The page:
Between 200 and 250 public sector workers and supporters called for the O’Farrell Government’s new industrial relations laws to be repealed in Market Square, Grafton, yesterday.
Between 200 and 250 public sector workers and supporters called for the O’Farrell Government’s new industrial relations laws to be repealed in Market Square, Grafton, yesterday. Adam Hourigan

Massive support for teachers

PUBLIC servants from across the board joined yesterday's rally in Market Square, Grafton, in a show of support for teachers who were on strike about a proposed 2.5% pay rise cap and statewide redundancies.

Nurses' Association members said Grafton Base Hospital was left with skeleton staff and Grafton jail reportedly went into lockdown as various unions stopped work for the rally.

Vice president of the Grafton branch of the NSW Teachers' Association Audrey Vreugdenhil said Premier O'Farrell had shown "utter contempt" for the public service sector.

Cheered on by a vocal crowd who jeered and booed at the mention of O'Farrell or member for Clarence Steve Cansdell, Ms Vreugdenhil said every single working condition was under threat from the potential scrapping of the Industrial Relations Commission.

President of the Grafton branch of the NSW Nurses, Gwen Simpson, said the nursing industry had enough trouble attracting and retaining nurses with the current sparse conditions but the O'Farrell government now risked a future skill shortage.

"We've been cut to the bone already, there's nowhere else to go," Ms Simpson said.

"The bottom line is if we're not here, who's going to look after people?"

Chairman of the Grafton branch of the Prison Officers Vocational Branch (of the Public Sector Union), Scott Ensby, said if public sector wages were dropped in Grafton, it would become a ghost town.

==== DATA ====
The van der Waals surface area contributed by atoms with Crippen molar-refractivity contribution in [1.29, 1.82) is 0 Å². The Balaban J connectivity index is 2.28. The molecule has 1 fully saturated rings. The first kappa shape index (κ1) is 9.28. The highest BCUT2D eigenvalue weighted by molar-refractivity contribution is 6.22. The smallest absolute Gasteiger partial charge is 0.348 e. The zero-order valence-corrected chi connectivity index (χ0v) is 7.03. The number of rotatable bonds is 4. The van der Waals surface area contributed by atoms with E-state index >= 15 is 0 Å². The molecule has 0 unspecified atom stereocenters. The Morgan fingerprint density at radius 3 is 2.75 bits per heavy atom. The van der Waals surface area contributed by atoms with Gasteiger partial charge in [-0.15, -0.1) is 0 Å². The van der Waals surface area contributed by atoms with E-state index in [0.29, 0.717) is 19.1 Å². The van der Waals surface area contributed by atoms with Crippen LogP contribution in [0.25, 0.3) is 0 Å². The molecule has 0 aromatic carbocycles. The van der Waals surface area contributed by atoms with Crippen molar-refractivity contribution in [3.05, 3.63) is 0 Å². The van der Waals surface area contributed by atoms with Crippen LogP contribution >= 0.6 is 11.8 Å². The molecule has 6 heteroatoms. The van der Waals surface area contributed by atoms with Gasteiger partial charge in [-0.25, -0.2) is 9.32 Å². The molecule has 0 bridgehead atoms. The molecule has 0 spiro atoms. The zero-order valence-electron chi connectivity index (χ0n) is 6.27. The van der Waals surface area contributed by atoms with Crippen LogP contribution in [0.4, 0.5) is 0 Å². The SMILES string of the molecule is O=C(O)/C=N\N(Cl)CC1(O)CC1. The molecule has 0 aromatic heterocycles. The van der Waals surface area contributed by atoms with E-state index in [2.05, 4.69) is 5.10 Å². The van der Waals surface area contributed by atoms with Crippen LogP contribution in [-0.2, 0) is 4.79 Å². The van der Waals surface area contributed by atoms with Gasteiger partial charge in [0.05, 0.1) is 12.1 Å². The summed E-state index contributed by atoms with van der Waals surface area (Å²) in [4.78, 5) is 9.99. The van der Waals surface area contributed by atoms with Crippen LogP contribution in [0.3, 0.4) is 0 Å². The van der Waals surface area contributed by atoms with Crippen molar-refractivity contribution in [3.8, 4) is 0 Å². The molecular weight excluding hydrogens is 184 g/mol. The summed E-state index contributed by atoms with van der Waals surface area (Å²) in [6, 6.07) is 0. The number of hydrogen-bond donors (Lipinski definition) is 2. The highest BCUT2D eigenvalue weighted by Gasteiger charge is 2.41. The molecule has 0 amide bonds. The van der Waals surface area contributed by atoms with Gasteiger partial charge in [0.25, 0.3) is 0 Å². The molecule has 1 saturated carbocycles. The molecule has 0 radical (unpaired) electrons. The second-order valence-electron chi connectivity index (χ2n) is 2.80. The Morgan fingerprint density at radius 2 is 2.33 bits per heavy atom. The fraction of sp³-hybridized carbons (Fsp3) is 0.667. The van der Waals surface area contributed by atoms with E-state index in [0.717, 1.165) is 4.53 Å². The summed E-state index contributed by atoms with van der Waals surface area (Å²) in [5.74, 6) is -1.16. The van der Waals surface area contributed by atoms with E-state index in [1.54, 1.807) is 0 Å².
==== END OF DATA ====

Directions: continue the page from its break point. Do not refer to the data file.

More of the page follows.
Sharon Usher from the Corrective Services Teachers' Association said she had already witnessed teachers leaving the profession for other jobs with better pay and conditions and the vacancies left unfilled.

Describing himself as a proud public servant with 38 years experience, most of it in the Department of Community Services, Ray Wilton said Premier O'Farrell and former Liberal premier Nick Greiner could be non-identical twins.

Mr Wilton said DOCS (now Family and Community Services) still had not recovered from the cuts made in 1989 including the shutting down of 26 community services centres.

Maclean High School deputy principal Michael McMillan told The Daily Examiner yesterday one of the biggest issues was the removal of the IRC which meant there was no recourse for appeal.

Speaking after attending the 1000-strong protest rally in Coffs Harbour, NSW Police Association North Coast representative Detective Tony King said the attack on the government sector in regional areas like Grafton amounted to an attack on the Grafton community.

He said the police force had already been shed of "backroom bureaucrats" over the years and many frontline police were now adding administrative tasks to their workload as a result.

"The police force should be exempt from these redundancies because we have no backroom bureaucrats," Detective King said.


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